known  sympathy  with  such  statesmen  as  Metter- 
nicb,  exposed  him — ^not  always  justly — ^to  the 
suspicion  of  being  inimical  to  the  cause  of  popu- 
lar liberty.  His  gradual  abandonment  of  high 
Tory  principles  was  evinced  by  his  support  of  the 
bill  for  the  repeal  of  the  test  and  corporation  acts 

27  ABEBIt>YLE. 

and  of  the  Roman  Catholic  Emancipation  Act, 
The  conclusion  of  the  Chinese  War,  the  Ashburton 
Treaty,  and  the  Oregon  Treaty  were  the  principal 
services  rendered  to  the  country  during  his 
administration  of  foreign  affairs.  In  1852,  on 
the  resi^ation  of  Lord  Derby,  the  extraordinary 
state  of  parties  necessitated  a  coalition,  and 
Lord  Aberdeen  was  selected  as  the  fittest  man 
to  head  the  new  ministry,  which  for  some  time 
was  extremely  popular.  The  feeble  and  vacil- 
lating policy  displayed  in  the  conduct  of  the 
war  with  Russia  gradually  undermined  its 
stability,  and  the  disastrous  mismanagement 
brought  to  light  in  the  winter  of  1854,  in  all 
departments  of  the  public  business  connected 
with  the  war,  filled  up  the  measure  of  popular 
discontent,  and  led  to  his  resignation  in  1855. 
He  died  in  London,  December  14,  1860.  Consult 
Gordon,  Earl  of  Aberdeen  (London,  1893). 

ABERDEEN,  seventh  Eabl  of,  Sib  John 
Campbell  Gobdon  (1847 — ).  A  British  states- 
man. He  was  educated  at  St.  Andrews  and  Uni- 
versity College,  Oxford;  in  1880  was  appointed 
Lord  Lieutenant  of  Aberdeenshire,  and  from  1881 
to  1885  was  lord  high  commissioner  to  the  gen- 
eral assembly  of  the  Church  of  Scotland.  In 
1886  he  was  appointed  Lord  Lieutenant  of  Ireland 
by  Gladstone^  and  from  1893  to  1898  was  Gover- 
nor-General of  Canada.  In  1891  he  became  a 
vice-president  of  the  Royal  Colonial  Institute. 

ABEBDEENy  Univebsity  of.  A  university 
founded  in  1494  by  the  Bishop  of  Aberdeen, 
William  Elphinstone.  In  1505  the  College  of 
St.  Mary,  later  King's  College,  was  founded 
within  the  university.  In  1593  Marischal  Col- 
lege was  founded  by  George  Keith,  Earl  Mari- 
schal of  Scotland.  In  1860  these  two  were 
united  by  act  of  Parliament  into  the  University 
of  Aberdeen.  Tlie  students  retain  the  old  divi- 
sions into  four  nations.  Mar,  Buchan,  Moray, 
Angus.  The  officers  are  a  chancellor,  lord  rector, 
vice-chancellor  and  two  secretaries.  There  are 
a  large  number  of  bursaries  or  scholarships,  ag- 
gregating over  £8000.  The  students  number 
about  900.  There  are  faculties  of  arts,  science, 
theology,  law,  and  medicine,  with  about  thirty 
professors  and  many  assistants.  The  University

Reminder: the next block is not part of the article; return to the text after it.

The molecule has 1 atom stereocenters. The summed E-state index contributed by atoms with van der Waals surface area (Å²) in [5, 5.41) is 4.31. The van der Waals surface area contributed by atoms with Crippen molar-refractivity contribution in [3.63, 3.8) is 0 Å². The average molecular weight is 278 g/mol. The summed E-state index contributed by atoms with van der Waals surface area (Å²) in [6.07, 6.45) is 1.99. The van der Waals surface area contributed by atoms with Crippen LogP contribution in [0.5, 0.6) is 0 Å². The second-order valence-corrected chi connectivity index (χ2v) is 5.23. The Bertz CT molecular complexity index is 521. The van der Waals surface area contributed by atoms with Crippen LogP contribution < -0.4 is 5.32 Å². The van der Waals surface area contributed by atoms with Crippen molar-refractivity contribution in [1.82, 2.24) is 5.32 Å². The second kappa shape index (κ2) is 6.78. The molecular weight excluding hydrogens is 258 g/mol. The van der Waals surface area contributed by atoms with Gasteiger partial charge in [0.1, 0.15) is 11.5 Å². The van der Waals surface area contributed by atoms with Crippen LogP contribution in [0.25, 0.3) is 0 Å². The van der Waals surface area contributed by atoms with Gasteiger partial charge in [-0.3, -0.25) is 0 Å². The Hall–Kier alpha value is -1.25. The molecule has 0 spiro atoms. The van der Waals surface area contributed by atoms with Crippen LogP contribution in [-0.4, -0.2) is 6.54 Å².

of  Aberdeen  has  a  library  of  over  130,000  vol- 
umes and  several  museums. 

AB'EBDEEN'SHIBE.  A  maritime  province 
in  the  northeast  division  of  Scotland;  bounded 
north  by  Banffshire  and  the  North  Sea;  east,  by 
the  North  Sea;  south,  by  Kincardine,  Forfar, 
and  Perth  shires;  west,  by  Inverness  and  Banff 
shires  (Map:  Scotland,  F  2).  Its  greatest 
lenfifth  is  102  miles;  its  greatest  breadth,  50 
miles,  with  60  miles  of  sea-coast,  and  an  area  of 
1956  square  miles.  It  is  popularly  divided  into 
five  districts.  Mar,  Strathbogie,  Garioch,  For- 
martin  and  Buchan.  The  principal  towns  are 
Aberdeen,  the  capital,  Peterhead,  Fraserburgh, 
Huntly,  Kintore,  Inverurie,  and  Turriff.  The 
chief  industries  are  connected  with  agriculture 
and  sea  fisheries.  Pop.,  1801,  121,100;  1851, 
212,000;  1891,  284,036;  1901,  304,400.  Consult 
A.  Smith,  History  of  Aberdeenshire  (Aberdeen, 

AB^BBEVINE'  (origin  unknown).  A  bird- 
dealer's  name  for  the  English  goldfinch;  also 
ahadavine.    See  Siskin. 

AB'EBFOYLE'.  A  village  in  Perthshire, 
Scotland,  a  few  miles  south  of  the  Trossachs. 


It  and  the  neighboring  Lake  of  Menteith  are  the 
floenes  of  incidents  in  Scott's  Rob  Roy, 

ABEBGAVENNY,  ftb'?r-g&n^nl,  or  &b'Sr-g&- 
y§n^nl  (the  Roman  Cfohannium) .  A  market 
town  of  Monmouthshire,  England,  13  miles  west 
of  Monmouth,  beautifully  situated  in  the  valley 
of  the  Usk  (Map:  England,  D  5).  The  town  is 
regularly  and  compactly  built,  and  many  im- 
provements have  of  late  years  been  made.  It  was 
incorporated  in  1899.  St.  Mary's  Church,  which 
was  once  a  fine  cruciform  structure,  and  contains 
many  interesting  monuments,  has  been  spoiled  by 
restorations.  The  castle,  built  by  Hammeline  de